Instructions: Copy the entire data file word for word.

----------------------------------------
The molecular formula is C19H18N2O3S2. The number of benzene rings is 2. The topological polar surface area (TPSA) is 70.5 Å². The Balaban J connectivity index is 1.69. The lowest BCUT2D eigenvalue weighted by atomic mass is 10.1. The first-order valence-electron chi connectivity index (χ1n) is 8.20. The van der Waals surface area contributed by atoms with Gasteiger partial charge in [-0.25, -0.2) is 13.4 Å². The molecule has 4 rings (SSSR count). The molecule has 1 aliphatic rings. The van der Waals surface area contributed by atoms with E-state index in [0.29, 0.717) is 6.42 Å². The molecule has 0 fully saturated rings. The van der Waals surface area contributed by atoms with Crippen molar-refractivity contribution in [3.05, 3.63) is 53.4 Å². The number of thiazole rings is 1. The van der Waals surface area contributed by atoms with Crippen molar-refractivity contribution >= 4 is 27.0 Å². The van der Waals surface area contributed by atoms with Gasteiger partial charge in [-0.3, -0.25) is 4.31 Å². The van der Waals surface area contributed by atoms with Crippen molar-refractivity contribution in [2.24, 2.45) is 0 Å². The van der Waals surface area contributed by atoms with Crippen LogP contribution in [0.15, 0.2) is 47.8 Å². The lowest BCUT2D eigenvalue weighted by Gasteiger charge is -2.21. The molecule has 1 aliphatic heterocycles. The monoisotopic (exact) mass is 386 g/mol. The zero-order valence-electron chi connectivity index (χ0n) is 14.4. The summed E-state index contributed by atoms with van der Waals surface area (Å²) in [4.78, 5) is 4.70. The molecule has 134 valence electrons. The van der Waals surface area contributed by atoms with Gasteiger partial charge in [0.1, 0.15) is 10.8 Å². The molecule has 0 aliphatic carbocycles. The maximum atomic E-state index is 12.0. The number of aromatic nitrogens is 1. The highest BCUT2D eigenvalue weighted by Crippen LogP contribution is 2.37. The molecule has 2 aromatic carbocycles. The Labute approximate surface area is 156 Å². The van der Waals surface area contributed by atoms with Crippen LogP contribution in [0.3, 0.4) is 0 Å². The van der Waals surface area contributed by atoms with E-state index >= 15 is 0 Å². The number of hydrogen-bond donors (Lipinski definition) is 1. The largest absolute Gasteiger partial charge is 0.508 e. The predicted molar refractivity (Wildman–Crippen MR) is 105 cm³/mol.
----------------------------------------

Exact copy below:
The molecular formula is C19H18N2O3S2. The number of benzene rings is 2. The topological polar surface area (TPSA) is 70.5 Å². The Balaban J connectivity index is 1.69. The lowest BCUT2D eigenvalue weighted by atomic mass is 10.1. The first-order valence-electron chi connectivity index (χ1n) is 8.20. The van der Waals surface area contributed by atoms with Gasteiger partial charge in [-0.25, -0.2) is 13.4 Å². The molecule has 4 rings (SSSR count). The molecule has 1 aliphatic rings. The van der Waals surface area contributed by atoms with E-state index in [0.29, 0.717) is 6.42 Å². The molecule has 0 fully saturated rings. The van der Waals surface area contributed by atoms with Crippen molar-refractivity contribution in [3.05, 3.63) is 53.4 Å². The number of thiazole rings is 1. The van der Waals surface area contributed by atoms with Crippen molar-refractivity contribution >= 4 is 27.0 Å². The van der Waals surface area contributed by atoms with Gasteiger partial charge in [-0.3, -0.25) is 4.31 Å². The van der Waals surface area contributed by atoms with Crippen molar-refractivity contribution in [2.24, 2.45) is 0 Å². The van der Waals surface area contributed by atoms with Crippen LogP contribution in [0.15, 0.2) is 47.8 Å². The lowest BCUT2D eigenvalue weighted by Gasteiger charge is -2.21. The molecule has 1 aliphatic heterocycles. The monoisotopic (exact) mass is 386 g/mol. The zero-order valence-electron chi connectivity index (χ0n) is 14.4. The summed E-state index contributed by atoms with van der Waals surface area (Å²) in [4.78, 5) is 4.70. The molecule has 134 valence electrons. The van der Waals surface area contributed by atoms with Gasteiger partial charge in [0.1, 0.15) is 10.8 Å². The molecule has 0 aliphatic carbocycles. The maximum atomic E-state index is 12.0. The number of aromatic nitrogens is 1. The highest BCUT2D eigenvalue weighted by Crippen LogP contribution is 2.37. The molecule has 2 aromatic carbocycles. The Labute approximate surface area is 156 Å². The van der Waals surface area contributed by atoms with Crippen LogP contribution in [0.3, 0.4) is 0 Å². The van der Waals surface area contributed by atoms with E-state index >= 15 is 0 Å². The number of hydrogen-bond donors (Lipinski definition) is 1. The largest absolute Gasteiger partial charge is 0.508 e. The predicted molar refractivity (Wildman–Crippen MR) is 105 cm³/mol.